As one of the two largest higher education centers in the country, Hanoi had over 50 universities and many colleges, offering education in various fields. In 2007, the city had 606,207 students, while Ha Tay had 29,435 students. Many universities in Hanoi, such as Hanoi National University, Hanoi Medical University, Hanoi University of Science and Technology, and Vietnam National University of Economics, were leading institutions in Vietnam, providing multidisciplinary and specialized education. However, higher education faced various challenges. Some university campuses with a long-standing history and pedagogical culture were converted into housing, restaurants, or banks. Campuses like Hanoi University of Technology were divided by streets, and even new districts like Bach Khoa in Hai Ba Trung District were established on their land. Many old and new dormitories were converted to allow students to rent them for private housing, leading to overcrowded and less peaceful learning environments. There were also calls to relocate universities to more spacious areas for academic purposes and to free up valuable land for profitable commercial activities.

X. Transportation

As the capital city located in the central region of Northern Vietnam and adjacent to the Red River, Hanoi had convenient transportation connections to other provinces in Vietnam, including air, road, waterway, and railway transport. Regarding air travel, besides Noi Bai International Airport, which is located approximately 35 km from the city center, Hanoi also had Gia Lam Airport in the east, Long Bien District. Gia Lam Airport was previously the main airport of Hanoi in the 1970s but now primarily served helicopter tourism flights. Additionally, Hanoi had military airports, including Hoa Lac Airport in Thach That District and Mieu Mon Airport in Chuong My District. Hanoi was a hub for five domestic railway routes and an international railway route to Beijing, China, with connections to many European countries. Several bus stations like Phia Nam, Gia Lam, Nuoc Ngam, Giap Bat, Yen Nghia, and My Dinh provided transportation services for inter-provincial travel throughout Vietnam via National Highway 1 from North to South and other routes such as National Highway 21 to Nam Dinh, National Highway 2 to Ha Giang, and National Highway 3 to Bac Kan, Cao Bang, and Thai Nguyen. National Highways 5 to Hai Phong, 17 to Quang Ninh, 6, and 32 to Northwestern provinces were also important routes.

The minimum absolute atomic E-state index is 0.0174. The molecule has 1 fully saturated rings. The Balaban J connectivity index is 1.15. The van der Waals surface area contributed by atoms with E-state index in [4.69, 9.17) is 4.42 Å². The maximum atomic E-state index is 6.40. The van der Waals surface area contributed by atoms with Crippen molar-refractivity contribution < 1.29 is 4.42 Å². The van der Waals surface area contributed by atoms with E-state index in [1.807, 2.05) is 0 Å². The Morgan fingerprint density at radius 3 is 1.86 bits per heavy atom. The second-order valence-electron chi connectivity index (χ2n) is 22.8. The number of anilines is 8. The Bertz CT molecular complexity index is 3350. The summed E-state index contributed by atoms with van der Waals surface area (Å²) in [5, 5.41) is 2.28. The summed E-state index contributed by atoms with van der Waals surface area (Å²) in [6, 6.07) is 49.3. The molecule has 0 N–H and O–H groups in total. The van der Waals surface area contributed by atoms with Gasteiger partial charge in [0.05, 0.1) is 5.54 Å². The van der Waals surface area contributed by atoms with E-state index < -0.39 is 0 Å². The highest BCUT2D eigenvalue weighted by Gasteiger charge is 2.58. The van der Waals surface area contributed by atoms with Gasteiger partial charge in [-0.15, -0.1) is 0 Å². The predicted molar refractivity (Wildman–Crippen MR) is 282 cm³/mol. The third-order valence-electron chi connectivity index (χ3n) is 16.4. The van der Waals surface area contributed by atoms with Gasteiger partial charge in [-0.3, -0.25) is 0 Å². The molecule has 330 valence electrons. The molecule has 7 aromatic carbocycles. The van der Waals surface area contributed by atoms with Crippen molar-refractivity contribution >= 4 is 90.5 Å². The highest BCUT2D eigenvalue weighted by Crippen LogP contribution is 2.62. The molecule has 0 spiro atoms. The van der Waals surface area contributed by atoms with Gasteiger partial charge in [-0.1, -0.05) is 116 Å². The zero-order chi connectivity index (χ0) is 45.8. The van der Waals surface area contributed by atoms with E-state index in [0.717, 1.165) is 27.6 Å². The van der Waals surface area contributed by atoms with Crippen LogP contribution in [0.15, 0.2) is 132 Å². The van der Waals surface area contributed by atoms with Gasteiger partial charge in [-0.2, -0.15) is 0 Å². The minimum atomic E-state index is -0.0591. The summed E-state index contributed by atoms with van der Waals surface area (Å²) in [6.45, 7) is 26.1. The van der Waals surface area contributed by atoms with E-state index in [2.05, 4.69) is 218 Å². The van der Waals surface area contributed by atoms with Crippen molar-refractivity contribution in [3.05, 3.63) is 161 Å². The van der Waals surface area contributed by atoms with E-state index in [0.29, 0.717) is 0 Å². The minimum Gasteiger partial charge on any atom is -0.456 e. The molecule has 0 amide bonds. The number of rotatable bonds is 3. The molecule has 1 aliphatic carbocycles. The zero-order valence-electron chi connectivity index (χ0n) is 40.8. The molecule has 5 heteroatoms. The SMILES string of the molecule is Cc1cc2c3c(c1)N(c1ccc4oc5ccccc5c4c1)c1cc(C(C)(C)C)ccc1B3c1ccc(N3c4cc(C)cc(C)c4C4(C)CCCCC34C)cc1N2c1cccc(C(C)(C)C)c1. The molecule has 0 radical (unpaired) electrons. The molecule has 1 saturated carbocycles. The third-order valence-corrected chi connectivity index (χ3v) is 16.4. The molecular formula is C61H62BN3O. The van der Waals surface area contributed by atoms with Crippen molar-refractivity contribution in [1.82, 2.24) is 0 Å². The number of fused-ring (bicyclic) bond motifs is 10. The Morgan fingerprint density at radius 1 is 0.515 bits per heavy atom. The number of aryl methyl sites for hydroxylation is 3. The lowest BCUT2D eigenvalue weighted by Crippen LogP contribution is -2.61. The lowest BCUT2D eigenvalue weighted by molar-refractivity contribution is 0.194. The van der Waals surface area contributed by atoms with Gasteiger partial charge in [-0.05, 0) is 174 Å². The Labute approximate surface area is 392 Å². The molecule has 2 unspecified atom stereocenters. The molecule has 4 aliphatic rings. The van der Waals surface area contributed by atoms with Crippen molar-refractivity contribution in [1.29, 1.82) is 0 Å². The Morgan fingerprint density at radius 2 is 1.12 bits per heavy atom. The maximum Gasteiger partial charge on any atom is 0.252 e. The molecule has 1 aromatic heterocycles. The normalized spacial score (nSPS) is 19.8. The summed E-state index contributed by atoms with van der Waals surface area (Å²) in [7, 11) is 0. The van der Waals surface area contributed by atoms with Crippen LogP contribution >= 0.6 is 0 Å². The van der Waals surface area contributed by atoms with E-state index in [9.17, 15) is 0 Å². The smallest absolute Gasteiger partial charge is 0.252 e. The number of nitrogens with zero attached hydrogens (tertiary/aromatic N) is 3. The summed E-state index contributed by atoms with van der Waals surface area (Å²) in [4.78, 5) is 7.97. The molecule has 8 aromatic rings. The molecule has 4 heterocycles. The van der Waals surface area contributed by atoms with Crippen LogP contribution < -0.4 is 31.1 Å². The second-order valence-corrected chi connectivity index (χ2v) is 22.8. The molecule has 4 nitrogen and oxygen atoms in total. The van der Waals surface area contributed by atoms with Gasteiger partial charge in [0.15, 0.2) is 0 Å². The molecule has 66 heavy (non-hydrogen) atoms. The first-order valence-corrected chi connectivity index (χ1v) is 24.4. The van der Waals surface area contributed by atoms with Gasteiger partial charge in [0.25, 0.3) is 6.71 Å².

Hanoi had several expressways within its borders, including Thang Long Avenue, Phap Van – Cau Gie Expressway, Hanoi – Bac Giang Expressway, Hanoi – Hai Phong Expressway, Noi Bai – Lao Cai Expressway, Hanoi – Thai Nguyen Expressway, and Hanoi – Hoa Binh Expressway. These expressways were constructed or upgraded to provide rapid and convenient connections between the capital and other provinces. In terms of waterway transport, Hanoi was a vital transport hub with ferry terminals such as Pha Den serving Hung Yen, Nam Dinh, Thai Binh, Viet Tri, and Ham Tu Quan serving Pha Lai.

Within the city, traffic congestion was a common issue due to insufficient urban infrastructure, a high volume of vehicles—especially motorcycles—and inadequate awareness among residents. Moreover, the enforcement of traffic regulations by the police was not always strict, and state management and traffic organization faced various issues and frequent changes. Professor Seymour Papert, a computer scientist from the Massachusetts Institute of Technology who had an accident in Hanoi at the end of 2006, described the city’s traffic as an illustrative example of “emergent behavior,” a phenomenon where crowds, following simple principles without central leadership, create complex patterns and systems. In Hanoi’s streets, sidewalks were often occupied, forcing pedestrians onto the road. In recent years, the city only developed 5 to 10 kilometers of road per year. Many streets were poorly designed, lacking synchronization, and traffic lights at some intersections were not properly placed. Additionally, heavy rainfall often caused flooding, further complicating traffic conditions. Despite the significant development of the bus system in the 2000s as the primary form of public transportation, most residents still used personal vehicles, primarily motorcycles.

According to the urban transportation plan approved by Prime Minister Nguyen Tan Dung in 2008, the cost of road development alone was estimated at 100 trillion VND. The plan included the construction or renovation of three ring roads, 30 main radial roads, and various streets. By the end of 2011, Hanoi had a road network of 7,365 kilometers, with 20% being main roads, 7 radial roads, and 3 ring roads. The city also managed over 4.3 million vehicles of all types, with nearly 4 million being motorcycles.

The beauty of Hanoi - TTTFIC Group

The beauty of Hanoi – TTTFIC Group

XI. Investment Attraction:

Hanoi has been attracting a significant amount of investment in sectors such as information technology, manufacturing, and financial services. The development of industrial zones and new urban areas has created numerous business and investment opportunities.

XII. Investment Incentives and Policies:

The Hanoi government has established various incentives and investment support policies, including tax reductions, land allocation, and seeking funding from international financial organizations. These initiatives have attracted a wide range of businesses and investment projects to the city, contributing to its sustainable economic growth.

Hanoi is not only an appealing tourist destination but also a vital economic, educational, and investment hub in Vietnam. The blend of traditional culture and modern development creates a unique and diverse environment for both tourists and investors alike.

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Industrial Park